Don’t blame this blog… Blame Bad Luck.

By April 3, 2017Blog, Cancer prevention, News


By Mike Cusnir MD

I’ll take advantage of this blog and show my kids that despite a career in medicine, math still has a role. If we start looking at the numbers, humans have 23 pairs of chromosomes and here is where the “bad luck” starts. These chromosomes are composed of 20,000 genes and these genes have 6,469.000.000 pairs of nucleosides or “letters” in the genetic code; when the cells are dividing for any reason (growing, healing, etc.) these “letters” need to be replicated, but a single mistake could activate a gene and several of this mistakes could create a cancer. If we keep crunching the numbers there are 37.2 trillion cells in the human body (that is 37,200,000,000,000), and an average person has a body surface area of 1.6 m2. If we do a simple rule of 3 (you see kids, math is useful) in an area as small as 0.001 m2 or 0.3 inches – equivalent to the tip of your tongue – every time you bite yourself or burn yourself with pizza, this area needs to be healed with 232,500.000.000 new cells and 6,469.000.000 bases in each cell (sorry I can’t post the actual number because my calculator shows an error). But even if the calculator shows an error it would be expected that in this massive photocopy of cells there would be cumulative mistakes.

These numbers are far more incredible if we think about how we come to this world. After conception, 1 cell divides to create a human being that grows to an adult size with 37.2 trillion cells, so just for  kicks, calculate how many divisions it takes for one cell to become 37.2 trillion. Now think how many mistakes can occur during those “photocopies”.

This is the background for the controversy in cancer this week created by an article in the Journal Science. Science articles don’t tend to stir up much controversy since they are from very reputable sources and are written by leaders in their respective fields. The article in question is not the exception except on the discussions that it has caused.

In 1980, Dr. Bert Vogelstein proposed the original theory that cancer occurs when there is an accumulation of sequences of mutations resulting in a change of the nature of the tissue from a mature tissue to one that behaves in a more primitive fashion, replicating more often and not respecting its boundaries, and ultimately spreading to other organs were that tissue has no business.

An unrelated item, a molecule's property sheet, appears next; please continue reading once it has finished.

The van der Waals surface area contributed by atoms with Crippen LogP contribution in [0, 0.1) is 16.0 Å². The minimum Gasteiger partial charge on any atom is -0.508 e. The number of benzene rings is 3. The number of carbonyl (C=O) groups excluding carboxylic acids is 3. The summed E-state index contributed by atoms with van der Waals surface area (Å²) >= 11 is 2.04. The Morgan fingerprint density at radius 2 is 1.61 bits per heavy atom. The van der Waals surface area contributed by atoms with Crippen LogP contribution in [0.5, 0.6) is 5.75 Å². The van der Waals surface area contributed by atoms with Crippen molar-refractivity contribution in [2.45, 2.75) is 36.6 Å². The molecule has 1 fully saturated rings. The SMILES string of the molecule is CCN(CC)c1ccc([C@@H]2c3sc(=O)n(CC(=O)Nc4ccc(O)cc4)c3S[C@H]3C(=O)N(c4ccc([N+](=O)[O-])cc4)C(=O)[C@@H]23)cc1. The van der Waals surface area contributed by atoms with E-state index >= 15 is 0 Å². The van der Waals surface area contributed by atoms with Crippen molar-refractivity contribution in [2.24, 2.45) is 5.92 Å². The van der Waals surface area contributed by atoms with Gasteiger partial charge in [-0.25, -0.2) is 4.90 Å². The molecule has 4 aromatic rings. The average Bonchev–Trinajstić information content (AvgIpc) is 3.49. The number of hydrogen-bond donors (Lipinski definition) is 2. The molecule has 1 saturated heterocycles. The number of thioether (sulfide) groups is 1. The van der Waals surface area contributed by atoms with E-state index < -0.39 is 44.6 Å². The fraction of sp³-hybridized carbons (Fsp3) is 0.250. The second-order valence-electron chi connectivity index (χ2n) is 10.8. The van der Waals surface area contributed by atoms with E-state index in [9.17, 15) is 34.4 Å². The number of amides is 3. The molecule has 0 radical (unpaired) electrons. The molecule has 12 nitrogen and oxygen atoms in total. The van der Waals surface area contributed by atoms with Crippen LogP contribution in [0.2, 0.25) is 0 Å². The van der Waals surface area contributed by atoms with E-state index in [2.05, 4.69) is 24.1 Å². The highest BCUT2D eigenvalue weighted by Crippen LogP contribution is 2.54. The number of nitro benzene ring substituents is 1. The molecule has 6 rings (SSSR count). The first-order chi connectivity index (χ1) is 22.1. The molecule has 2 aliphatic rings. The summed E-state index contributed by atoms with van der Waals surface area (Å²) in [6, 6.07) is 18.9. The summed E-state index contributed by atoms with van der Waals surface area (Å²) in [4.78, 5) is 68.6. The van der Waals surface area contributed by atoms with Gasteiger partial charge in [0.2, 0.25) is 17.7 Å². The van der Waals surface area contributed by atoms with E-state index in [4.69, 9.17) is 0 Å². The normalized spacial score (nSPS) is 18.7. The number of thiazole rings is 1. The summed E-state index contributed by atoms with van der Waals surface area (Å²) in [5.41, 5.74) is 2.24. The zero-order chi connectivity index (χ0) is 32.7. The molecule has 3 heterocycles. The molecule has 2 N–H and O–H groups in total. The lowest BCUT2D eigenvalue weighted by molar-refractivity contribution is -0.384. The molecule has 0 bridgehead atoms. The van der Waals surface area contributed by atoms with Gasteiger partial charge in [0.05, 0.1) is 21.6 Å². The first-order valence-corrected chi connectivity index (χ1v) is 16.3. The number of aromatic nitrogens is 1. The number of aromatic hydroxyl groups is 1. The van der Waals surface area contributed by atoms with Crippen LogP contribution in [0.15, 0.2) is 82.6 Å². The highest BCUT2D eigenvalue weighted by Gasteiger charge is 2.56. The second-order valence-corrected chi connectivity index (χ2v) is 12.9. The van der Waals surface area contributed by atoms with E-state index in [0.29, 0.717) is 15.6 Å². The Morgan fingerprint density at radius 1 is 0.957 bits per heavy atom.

In his present research, Dr. Vogelstein presents evidence that most cancers are caused by these mistakes in replication of the genetic material as the cells divide for normal reasons, in summary by bad luck. The other two causes of cancer that have been investigated are hereditary causes and environmental or bad behavior of the person.

On one hand, as cancer doctors we love the idea of being able to tell the patient nothing that he/she did caused the cancer and for parents of a cancer patient to have the reassurance that they did not transmit the cancer code (genes) to their kids. However, the main topic for discussion is that we are doomed to have cancer and there is nothing we can do about it.  Moreover, can we behave badly and not be concerned with the consequences such as smoking, obesity, alcohol, etc.

What I intend to comment today is that those replicative errors can be the result of risky behaviors, since most of these errors will be more frequent if we make the cells divide more by creating inflammatory conditions as a result of those risky behaviors or environmental factors that still account for up to 20 to 30 % of all cancers but on cancers that are of higher incidence, so if we crunch the numbers again (enough of this, I’ll just take them from the article) 42% of the cancers could be prevented by what we do (or don’t do) every day. And worse than this, but I don’t want to open another can of worms, is that recently on colon cancer, the most prevalent mutation pathway is on a gene called WNT that starts to be expressed on the 4th day after conception which almost completely undermines the theory proposed by Vogelstein in 1980 not to mention his current article.

To close, only two takeaway messages: math has a role in medicine and our behavior continue to have a role in cancer development despite evidence of the involvement of bad luck. Why add mistakes of our own, creating more errors and supporting the theory that what causes the cancer is the accumulation of several slipups in our DNA and not a single matter. So, kids keep studying math and keep the preventive behavior in cancer despite knowing that some days are just not our good luck days.